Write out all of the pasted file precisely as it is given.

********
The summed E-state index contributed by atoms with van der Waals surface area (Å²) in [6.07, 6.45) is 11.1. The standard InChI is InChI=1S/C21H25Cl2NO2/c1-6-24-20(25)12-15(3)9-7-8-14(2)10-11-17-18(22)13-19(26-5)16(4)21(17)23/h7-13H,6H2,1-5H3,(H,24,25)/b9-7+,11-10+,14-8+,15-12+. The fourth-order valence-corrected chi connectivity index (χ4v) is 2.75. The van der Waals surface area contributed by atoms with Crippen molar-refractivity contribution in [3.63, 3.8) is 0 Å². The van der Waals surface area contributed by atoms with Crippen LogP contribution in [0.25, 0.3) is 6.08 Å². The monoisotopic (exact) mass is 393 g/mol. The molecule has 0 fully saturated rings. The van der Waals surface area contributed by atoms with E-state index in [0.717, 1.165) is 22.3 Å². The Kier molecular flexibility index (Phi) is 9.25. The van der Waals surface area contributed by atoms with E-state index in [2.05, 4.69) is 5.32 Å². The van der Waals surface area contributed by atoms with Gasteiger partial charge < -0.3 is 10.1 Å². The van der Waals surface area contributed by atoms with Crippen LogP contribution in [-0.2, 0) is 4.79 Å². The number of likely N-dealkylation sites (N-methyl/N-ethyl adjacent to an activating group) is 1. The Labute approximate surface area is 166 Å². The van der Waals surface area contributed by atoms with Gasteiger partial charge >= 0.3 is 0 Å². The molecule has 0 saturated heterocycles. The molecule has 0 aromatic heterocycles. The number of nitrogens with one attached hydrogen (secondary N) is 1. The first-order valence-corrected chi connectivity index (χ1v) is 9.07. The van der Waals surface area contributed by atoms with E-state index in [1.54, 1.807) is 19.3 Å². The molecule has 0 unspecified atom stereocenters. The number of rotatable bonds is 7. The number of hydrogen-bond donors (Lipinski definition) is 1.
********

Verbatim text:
The summed E-state index contributed by atoms with van der Waals surface area (Å²) in [6.07, 6.45) is 11.1. The standard InChI is InChI=1S/C21H25Cl2NO2/c1-6-24-20(25)12-15(3)9-7-8-14(2)10-11-17-18(22)13-19(26-5)16(4)21(17)23/h7-13H,6H2,1-5H3,(H,24,25)/b9-7+,11-10+,14-8+,15-12+. The fourth-order valence-corrected chi connectivity index (χ4v) is 2.75. The van der Waals surface area contributed by atoms with Crippen molar-refractivity contribution in [3.63, 3.8) is 0 Å². The van der Waals surface area contributed by atoms with Crippen LogP contribution in [0.25, 0.3) is 6.08 Å². The monoisotopic (exact) mass is 393 g/mol. The molecule has 0 fully saturated rings. The van der Waals surface area contributed by atoms with E-state index in [0.717, 1.165) is 22.3 Å². The Kier molecular flexibility index (Phi) is 9.25. The van der Waals surface area contributed by atoms with E-state index in [2.05, 4.69) is 5.32 Å². The van der Waals surface area contributed by atoms with Gasteiger partial charge < -0.3 is 10.1 Å². The van der Waals surface area contributed by atoms with Crippen LogP contribution in [-0.2, 0) is 4.79 Å². The number of likely N-dealkylation sites (N-methyl/N-ethyl adjacent to an activating group) is 1. The Labute approximate surface area is 166 Å². The van der Waals surface area contributed by atoms with Gasteiger partial charge >= 0.3 is 0 Å². The molecule has 0 saturated heterocycles. The molecule has 0 aromatic heterocycles. The number of nitrogens with one attached hydrogen (secondary N) is 1. The first-order valence-corrected chi connectivity index (χ1v) is 9.07. The van der Waals surface area contributed by atoms with E-state index in [1.54, 1.807) is 19.3 Å². The molecule has 0 unspecified atom stereocenters. The number of rotatable bonds is 7. The number of hydrogen-bond donors (Lipinski definition) is 1.